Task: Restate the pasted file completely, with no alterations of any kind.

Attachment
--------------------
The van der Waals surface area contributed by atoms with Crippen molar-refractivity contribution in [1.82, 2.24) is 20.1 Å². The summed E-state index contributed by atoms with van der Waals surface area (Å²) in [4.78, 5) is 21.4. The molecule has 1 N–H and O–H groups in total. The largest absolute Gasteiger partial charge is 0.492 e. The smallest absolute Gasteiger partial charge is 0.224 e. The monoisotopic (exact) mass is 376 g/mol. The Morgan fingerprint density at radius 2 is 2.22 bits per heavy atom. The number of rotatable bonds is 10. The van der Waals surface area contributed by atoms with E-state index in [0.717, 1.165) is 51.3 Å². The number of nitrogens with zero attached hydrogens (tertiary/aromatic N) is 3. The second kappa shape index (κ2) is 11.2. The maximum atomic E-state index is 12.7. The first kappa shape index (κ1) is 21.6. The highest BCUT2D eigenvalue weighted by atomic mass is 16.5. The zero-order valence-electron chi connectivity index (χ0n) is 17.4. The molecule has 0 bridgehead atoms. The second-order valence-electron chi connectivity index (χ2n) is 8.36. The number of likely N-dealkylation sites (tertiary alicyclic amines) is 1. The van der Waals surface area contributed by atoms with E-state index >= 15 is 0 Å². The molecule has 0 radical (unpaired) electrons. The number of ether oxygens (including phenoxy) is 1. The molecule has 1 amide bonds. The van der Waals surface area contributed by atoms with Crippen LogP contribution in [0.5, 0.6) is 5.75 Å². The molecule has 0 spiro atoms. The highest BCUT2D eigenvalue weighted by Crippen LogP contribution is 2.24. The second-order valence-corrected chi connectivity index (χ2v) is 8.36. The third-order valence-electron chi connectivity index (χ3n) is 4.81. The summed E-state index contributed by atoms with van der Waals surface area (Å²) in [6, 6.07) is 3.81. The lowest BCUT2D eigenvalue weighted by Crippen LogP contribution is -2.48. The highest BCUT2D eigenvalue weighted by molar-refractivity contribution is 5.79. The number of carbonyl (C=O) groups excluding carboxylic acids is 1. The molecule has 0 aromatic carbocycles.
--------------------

The van der Waals surface area contributed by atoms with Crippen molar-refractivity contribution in [1.82, 2.24) is 20.1 Å². The summed E-state index contributed by atoms with van der Waals surface area (Å²) in [4.78, 5) is 21.4. The molecule has 1 N–H and O–H groups in total. The largest absolute Gasteiger partial charge is 0.492 e. The smallest absolute Gasteiger partial charge is 0.224 e. The monoisotopic (exact) mass is 376 g/mol. The Morgan fingerprint density at radius 2 is 2.22 bits per heavy atom. The number of rotatable bonds is 10. The van der Waals surface area contributed by atoms with E-state index in [0.717, 1.165) is 51.3 Å². The number of nitrogens with zero attached hydrogens (tertiary/aromatic N) is 3. The second kappa shape index (κ2) is 11.2. The maximum atomic E-state index is 12.7. The first kappa shape index (κ1) is 21.6. The highest BCUT2D eigenvalue weighted by atomic mass is 16.5. The zero-order valence-electron chi connectivity index (χ0n) is 17.4. The molecule has 0 bridgehead atoms. The second-order valence-electron chi connectivity index (χ2n) is 8.36. The number of likely N-dealkylation sites (tertiary alicyclic amines) is 1. The van der Waals surface area contributed by atoms with E-state index >= 15 is 0 Å². The molecule has 0 radical (unpaired) electrons. The number of ether oxygens (including phenoxy) is 1. The molecule has 1 amide bonds. The van der Waals surface area contributed by atoms with Crippen LogP contribution in [0.5, 0.6) is 5.75 Å². The molecule has 0 spiro atoms. The highest BCUT2D eigenvalue weighted by Crippen LogP contribution is 2.24. The second-order valence-corrected chi connectivity index (χ2v) is 8.36. The third-order valence-electron chi connectivity index (χ3n) is 4.81. The summed E-state index contributed by atoms with van der Waals surface area (Å²) in [6, 6.07) is 3.81. The lowest BCUT2D eigenvalue weighted by Crippen LogP contribution is -2.48. The highest BCUT2D eigenvalue weighted by molar-refractivity contribution is 5.79. The number of carbonyl (C=O) groups excluding carboxylic acids is 1. The molecule has 0 aromatic carbocycles.